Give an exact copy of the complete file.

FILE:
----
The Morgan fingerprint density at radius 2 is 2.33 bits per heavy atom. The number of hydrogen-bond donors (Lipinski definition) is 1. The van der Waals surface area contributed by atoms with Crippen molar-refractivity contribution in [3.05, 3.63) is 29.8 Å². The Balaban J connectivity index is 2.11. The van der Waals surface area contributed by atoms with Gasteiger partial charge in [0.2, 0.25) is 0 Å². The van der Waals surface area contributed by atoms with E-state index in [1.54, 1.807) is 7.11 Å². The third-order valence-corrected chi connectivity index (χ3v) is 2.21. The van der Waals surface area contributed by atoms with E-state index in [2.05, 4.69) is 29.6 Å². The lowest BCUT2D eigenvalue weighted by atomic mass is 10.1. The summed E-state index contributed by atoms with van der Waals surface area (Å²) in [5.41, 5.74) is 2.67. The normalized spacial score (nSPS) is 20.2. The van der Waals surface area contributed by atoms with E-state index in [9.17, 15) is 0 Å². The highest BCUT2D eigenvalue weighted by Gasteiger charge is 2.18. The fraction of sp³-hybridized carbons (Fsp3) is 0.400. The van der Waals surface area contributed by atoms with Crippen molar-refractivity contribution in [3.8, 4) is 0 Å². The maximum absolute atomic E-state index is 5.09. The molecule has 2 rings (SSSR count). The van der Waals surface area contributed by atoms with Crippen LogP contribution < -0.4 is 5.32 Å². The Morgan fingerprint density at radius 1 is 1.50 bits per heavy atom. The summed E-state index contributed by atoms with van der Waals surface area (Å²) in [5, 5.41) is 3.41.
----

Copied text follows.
The Morgan fingerprint density at radius 2 is 2.33 bits per heavy atom. The number of hydrogen-bond donors (Lipinski definition) is 1. The van der Waals surface area contributed by atoms with Crippen molar-refractivity contribution in [3.05, 3.63) is 29.8 Å². The Balaban J connectivity index is 2.11. The van der Waals surface area contributed by atoms with Gasteiger partial charge in [0.2, 0.25) is 0 Å². The van der Waals surface area contributed by atoms with E-state index in [1.54, 1.807) is 7.11 Å². The third-order valence-corrected chi connectivity index (χ3v) is 2.21. The van der Waals surface area contributed by atoms with E-state index in [2.05, 4.69) is 29.6 Å². The lowest BCUT2D eigenvalue weighted by atomic mass is 10.1. The summed E-state index contributed by atoms with van der Waals surface area (Å²) in [5.41, 5.74) is 2.67. The normalized spacial score (nSPS) is 20.2. The van der Waals surface area contributed by atoms with E-state index in [9.17, 15) is 0 Å². The highest BCUT2D eigenvalue weighted by Gasteiger charge is 2.18. The fraction of sp³-hybridized carbons (Fsp3) is 0.400. The van der Waals surface area contributed by atoms with Crippen molar-refractivity contribution in [3.8, 4) is 0 Å². The maximum absolute atomic E-state index is 5.09. The molecule has 2 rings (SSSR count). The van der Waals surface area contributed by atoms with Crippen LogP contribution < -0.4 is 5.32 Å². The Morgan fingerprint density at radius 1 is 1.50 bits per heavy atom. The summed E-state index contributed by atoms with van der Waals surface area (Å²) in [5, 5.41) is 3.41.